In this issue: These may not be the droids you're looking for; Our latest OS recommendations;Tip o' the Day.
November 2016 Newsletter

These may not be the droids you're looking for

Apple finally introduced some new Macs but only laptops. The new MacBook Pros are spiffy, to be sure, but they're also spendy compared to what they replace, making them not exactly a slam dunk of a purchase for some prospective buyers. Sadly, long-overdue iMacs, Mac minis, and Mac Pros were nowhere to be found, and our guess is that we won't see new versions of these Macs until the new year. 

The MacBook Pros, which come in 13" and 15" models, introduce a new Touch Bar along the row where previously the function keys existed. This Touch Bar, as the name implies, is touch sensitive and can be used by various applications to display different keys. It's an innovation that makes more sense ergonomically than a touch screen in a laptop. We believe the Touch Bar will likely be spread across the Mac line going forward. (Expect to see Touch Bar keyboards next year.) The Touch Bar is powerful, too. Like the iPhone or iPad, it will allow you to use a fingerprint to login or to complete an online ApplePay purchase. 

It will be interesting to see if Apple's take on touch with computers—the Touch Bar—or Microsoft's vision of full-screen touch screen PCs will ultimately be considered the more successful. My guess is that Apple's take is the right one, not only for the aforementioned ergonomic reasons, but also because a touch sensitive strip gets Mac users almost all the benefits of touch without the cost of a full-sized touch screen. (Microsoft's recent full-size touch screen desktop computer looks great, but it also starts at $3000. I suspect a Touch Bar configured iMac will be at least $1000 less.)

The new MacBook Pros also replace every old port with four USB-C ports. USB-C is not yet widely supported, but they will be because they are "do everything" ports. You can power your laptop through them, send video to external displays, quickly transfer files, etc. You'll need the appropriate cables or adapters to do these things, of course, but an increasing number of USB-C devices (monitors, drives, etc.) are on the way so the problem of adapters is likely to be a short-term one.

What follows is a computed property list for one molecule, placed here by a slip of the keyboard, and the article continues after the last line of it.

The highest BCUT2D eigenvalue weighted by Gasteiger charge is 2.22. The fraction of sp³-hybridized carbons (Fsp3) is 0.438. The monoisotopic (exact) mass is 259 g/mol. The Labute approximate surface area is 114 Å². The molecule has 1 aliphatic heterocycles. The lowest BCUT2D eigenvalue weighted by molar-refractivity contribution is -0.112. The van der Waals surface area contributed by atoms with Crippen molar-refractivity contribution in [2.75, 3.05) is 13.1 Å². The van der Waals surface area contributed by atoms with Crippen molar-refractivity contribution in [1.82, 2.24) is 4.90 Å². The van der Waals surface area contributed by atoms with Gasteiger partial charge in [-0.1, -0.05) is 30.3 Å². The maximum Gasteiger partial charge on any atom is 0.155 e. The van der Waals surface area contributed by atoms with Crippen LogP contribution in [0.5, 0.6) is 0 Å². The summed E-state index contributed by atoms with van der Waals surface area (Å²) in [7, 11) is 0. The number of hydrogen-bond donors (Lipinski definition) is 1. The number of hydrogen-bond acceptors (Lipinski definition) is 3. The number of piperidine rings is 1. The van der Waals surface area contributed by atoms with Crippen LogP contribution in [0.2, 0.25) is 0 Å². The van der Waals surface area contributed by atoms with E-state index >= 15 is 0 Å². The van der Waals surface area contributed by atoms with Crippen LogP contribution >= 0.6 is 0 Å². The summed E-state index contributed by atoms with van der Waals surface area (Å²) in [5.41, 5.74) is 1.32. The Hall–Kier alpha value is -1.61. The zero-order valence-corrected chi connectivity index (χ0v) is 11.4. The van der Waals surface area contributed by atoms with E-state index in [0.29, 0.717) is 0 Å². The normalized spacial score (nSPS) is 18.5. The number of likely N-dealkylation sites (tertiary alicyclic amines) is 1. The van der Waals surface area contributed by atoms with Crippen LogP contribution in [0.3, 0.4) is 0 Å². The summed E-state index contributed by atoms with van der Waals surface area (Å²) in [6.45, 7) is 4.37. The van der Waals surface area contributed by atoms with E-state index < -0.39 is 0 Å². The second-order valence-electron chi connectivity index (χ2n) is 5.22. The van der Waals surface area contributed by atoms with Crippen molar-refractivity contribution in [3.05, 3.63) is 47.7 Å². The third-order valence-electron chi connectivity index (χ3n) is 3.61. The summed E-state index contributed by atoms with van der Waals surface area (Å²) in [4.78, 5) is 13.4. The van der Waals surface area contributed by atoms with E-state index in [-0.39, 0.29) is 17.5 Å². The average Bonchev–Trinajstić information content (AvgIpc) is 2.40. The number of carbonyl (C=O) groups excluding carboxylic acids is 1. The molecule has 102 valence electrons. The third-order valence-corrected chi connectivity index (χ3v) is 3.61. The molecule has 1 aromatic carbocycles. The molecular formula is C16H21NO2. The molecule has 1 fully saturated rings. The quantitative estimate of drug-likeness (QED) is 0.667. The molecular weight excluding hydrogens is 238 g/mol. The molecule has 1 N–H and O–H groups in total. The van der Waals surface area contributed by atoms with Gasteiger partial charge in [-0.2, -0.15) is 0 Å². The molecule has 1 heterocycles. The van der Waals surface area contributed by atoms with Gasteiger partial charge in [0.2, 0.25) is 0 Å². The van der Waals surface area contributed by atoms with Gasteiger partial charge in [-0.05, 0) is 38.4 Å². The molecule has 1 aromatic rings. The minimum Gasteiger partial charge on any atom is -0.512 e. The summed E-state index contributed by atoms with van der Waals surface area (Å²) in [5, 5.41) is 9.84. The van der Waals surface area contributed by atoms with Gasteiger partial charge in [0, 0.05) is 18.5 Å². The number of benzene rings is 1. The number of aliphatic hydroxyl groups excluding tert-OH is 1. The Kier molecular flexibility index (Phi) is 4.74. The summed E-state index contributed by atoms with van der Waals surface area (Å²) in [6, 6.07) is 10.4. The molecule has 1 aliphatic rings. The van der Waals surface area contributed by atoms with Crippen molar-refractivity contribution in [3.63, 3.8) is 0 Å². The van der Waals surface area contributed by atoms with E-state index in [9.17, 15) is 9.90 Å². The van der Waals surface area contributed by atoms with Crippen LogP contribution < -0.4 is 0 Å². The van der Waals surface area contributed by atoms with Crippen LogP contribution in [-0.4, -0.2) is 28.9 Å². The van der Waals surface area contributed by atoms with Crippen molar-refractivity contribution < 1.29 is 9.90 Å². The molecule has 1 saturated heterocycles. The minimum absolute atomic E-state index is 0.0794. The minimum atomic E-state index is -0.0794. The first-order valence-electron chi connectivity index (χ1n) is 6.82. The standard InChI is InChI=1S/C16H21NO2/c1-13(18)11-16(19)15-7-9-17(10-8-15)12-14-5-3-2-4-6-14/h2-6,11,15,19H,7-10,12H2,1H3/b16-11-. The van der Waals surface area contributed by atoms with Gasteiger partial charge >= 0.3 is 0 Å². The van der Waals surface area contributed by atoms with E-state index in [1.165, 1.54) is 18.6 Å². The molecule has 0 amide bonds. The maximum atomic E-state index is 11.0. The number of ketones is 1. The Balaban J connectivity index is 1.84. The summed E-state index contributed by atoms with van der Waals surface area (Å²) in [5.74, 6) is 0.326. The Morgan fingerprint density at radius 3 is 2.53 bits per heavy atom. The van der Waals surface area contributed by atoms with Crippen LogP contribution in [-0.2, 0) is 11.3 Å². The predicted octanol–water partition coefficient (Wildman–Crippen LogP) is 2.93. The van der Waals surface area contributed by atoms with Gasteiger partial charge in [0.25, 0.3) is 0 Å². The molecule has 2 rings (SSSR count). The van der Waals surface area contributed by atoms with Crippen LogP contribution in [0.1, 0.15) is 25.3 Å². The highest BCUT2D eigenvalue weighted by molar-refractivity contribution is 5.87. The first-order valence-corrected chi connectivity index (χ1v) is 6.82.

Overall, we think the new MacBook Pros are outstanding for those looking for a Mac laptop as long as price isn't a barrier. 

Our latest OS recommendations

We've now seen some ".1" updates for various operating systems. Time to update?

MacOS Sierra 10.12.1
We continue to recommend you stick with El Capitan (macOS 10.11.6) until Sierra's initial kinks are worked out. The ".1" has done nothing to change our view on this, though Sierra is behaving pretty well in our testing. It's possible we might give the go-ahead on the ".2" revision instead of the more common ".3" recommendation. 

iOS 10.1.1
Despite the learning curve that will follow a move to iOS 10.1, we're okay saying go ahead. Apple has seen a 60+% adoption rate for iOS 10—that's literally hundreds of millions of devices—and Rome isn't burning. Our experience so far has been good, and we've tested on almost all eligible devices. Note that if your iPhone or iPad is incapable of running iOS at least iOS 9.3.5, we strongly recommend a new device for security reasons. 

WatchOS 3.1
Very good update with even better battery life. Highly recommended. 

Tip o' the Day

Several years ago, Xfinity unilaterally decided to turn each home customer's Xfinity router into a Wi-Fi Hot Spot. Many people were understandably less than excited to have their home router become an open Wi-Fi Hotspot, accessible to anyone even if Xfinity promised that no one could get into each user's personal network. 

On the other side of this, one problem that can arise is that your device (iPhone, iPad, Mac) can inadvertently join one of these insecure networks when what you really want is to join a secure network.

Because Apple gear will attempt to connect to open networks before closed ones, if a Xfinity Wi-Fi Hot Spot is nearby you might find yourself on that instead of the encrypted network you intended to join. You may not even realize you are connected to an unfamiliar network until you’ve already done a fair amount of work.

Thankfully, you can avoid this on a Mac by checking the network that you are connected to once you open your computer. If you’ve accidentally joined one of these networks, here's what you do on a Mac: 

Go to System Preferences > Network. Select Wi-Fi from the list on the left then click Advanced... (located in the lower right corner). Under the Wi-Fi tab, look at the list of Preferred Networks. Once you spot the Xfinity network, drag that network down to the bottom of the list. 

This will instruct your Mac to connect to xFinity last and therefore hopefully connect to your preferred network first. Don’t delete the xFinity network, or else it will appear as the preferred network the next time you open up your device.


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